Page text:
Should School Busses Have Seat Belts?

A lot of parents may not realize it, but children are extremely safe while riding in school buses. A child is far more likely to be injured in a car crash while their parent drives them to school than they are to be injured while riding the bus to school.

“Once a bus begins rolling down the road, a child is, statistically speaking, safer inside the bus than outside it,” according to USA Today. “Of the 327 school-age children killed in school-transportation-related crashes since 2004, 54 were children riding in buses. Accidents involving these vehicles, NHTSA found, are almost three times as deadly for occupants of the other vehicles,” USA Today reported.

Despite the fact that school bus accidents are very rare in the United States, parents can’t help but wonder, “Wouldn’t my child be safer if they had to wear a seat belt on the bus?” In February 2016, Governing Magazine had this to say: “Only one state follows the new federal recommendation for seat belts in school buses. That could change soon, but money remains an issue.”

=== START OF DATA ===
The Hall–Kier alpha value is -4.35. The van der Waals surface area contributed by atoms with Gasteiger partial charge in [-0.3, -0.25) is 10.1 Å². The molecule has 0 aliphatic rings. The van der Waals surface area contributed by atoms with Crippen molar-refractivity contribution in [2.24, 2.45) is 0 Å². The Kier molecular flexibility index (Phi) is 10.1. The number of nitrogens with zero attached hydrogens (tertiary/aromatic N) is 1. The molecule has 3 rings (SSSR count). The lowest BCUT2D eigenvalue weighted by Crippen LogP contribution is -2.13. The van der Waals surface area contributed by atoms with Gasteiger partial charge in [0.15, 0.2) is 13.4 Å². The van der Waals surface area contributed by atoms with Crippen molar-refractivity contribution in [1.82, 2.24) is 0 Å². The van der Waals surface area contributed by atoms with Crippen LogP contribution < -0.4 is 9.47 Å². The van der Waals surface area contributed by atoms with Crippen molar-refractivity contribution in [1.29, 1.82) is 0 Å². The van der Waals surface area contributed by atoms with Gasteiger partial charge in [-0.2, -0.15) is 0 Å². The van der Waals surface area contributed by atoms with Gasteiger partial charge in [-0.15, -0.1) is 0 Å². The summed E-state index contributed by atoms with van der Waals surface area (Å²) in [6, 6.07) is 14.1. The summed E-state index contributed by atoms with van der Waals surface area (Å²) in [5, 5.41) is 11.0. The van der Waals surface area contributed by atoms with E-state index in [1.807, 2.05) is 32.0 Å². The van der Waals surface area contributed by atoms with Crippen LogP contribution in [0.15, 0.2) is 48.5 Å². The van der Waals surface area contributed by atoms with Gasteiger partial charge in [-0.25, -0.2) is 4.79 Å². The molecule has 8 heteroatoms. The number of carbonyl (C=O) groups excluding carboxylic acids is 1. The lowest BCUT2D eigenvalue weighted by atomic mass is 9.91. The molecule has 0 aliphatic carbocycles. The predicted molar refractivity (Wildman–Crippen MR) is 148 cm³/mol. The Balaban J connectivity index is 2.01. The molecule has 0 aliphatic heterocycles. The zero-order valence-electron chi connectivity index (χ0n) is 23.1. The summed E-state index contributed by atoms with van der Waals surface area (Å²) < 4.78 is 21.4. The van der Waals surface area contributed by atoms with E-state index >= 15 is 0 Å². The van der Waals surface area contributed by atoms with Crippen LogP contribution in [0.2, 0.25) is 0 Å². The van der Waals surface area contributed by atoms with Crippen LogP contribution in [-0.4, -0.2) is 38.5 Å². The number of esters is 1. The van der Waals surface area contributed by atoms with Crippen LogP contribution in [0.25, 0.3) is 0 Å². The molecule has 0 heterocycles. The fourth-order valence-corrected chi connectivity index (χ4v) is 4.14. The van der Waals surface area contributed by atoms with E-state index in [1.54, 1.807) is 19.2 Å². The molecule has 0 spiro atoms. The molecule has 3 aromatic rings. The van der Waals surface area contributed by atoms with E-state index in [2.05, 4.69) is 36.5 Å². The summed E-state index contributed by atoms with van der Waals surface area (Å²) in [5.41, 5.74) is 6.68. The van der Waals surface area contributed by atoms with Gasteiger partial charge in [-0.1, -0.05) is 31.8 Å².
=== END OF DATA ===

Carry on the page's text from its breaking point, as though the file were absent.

Los Angeles School Busses Have Seat Belts

As of February 2016, Los Angeles Unified School District was one of the few districts in America to have seat belts on their school busses, but hopefully more (and more) districts will do the same in the future. In 2015, the National Highway Traffic Safety Administration (NHTSA) began recommending that students wear lap and shoulder belts on school busses, but NHTSA did not propose a mandate at that time. A number of state legislators however, do have bills on the books.

In February of 2016, California was the only state to enact a law that required all new busses to be manufactured with lap and shoulder belts. This law was enacted in 2004 and 2005. “There’s not going to be a magic new source of funding,” said Charlie Hood, the executive director of the National Association of State Directors of Pupil Transportation Services. “But we think we’re going to see a lot more conversation and movement in this direction.”

At this point, most of the proposed state laws are calling to have seat belts routinely installed in new school busses. Retrofitting the current busses would not be cost-effective because it usually means the seat frames would have to be replaced, according to Hood.

Governing Magazine reported that South Carolina and West Virginia are among a handful of states that had introduced legislation to strengthen the existing seat belt laws.

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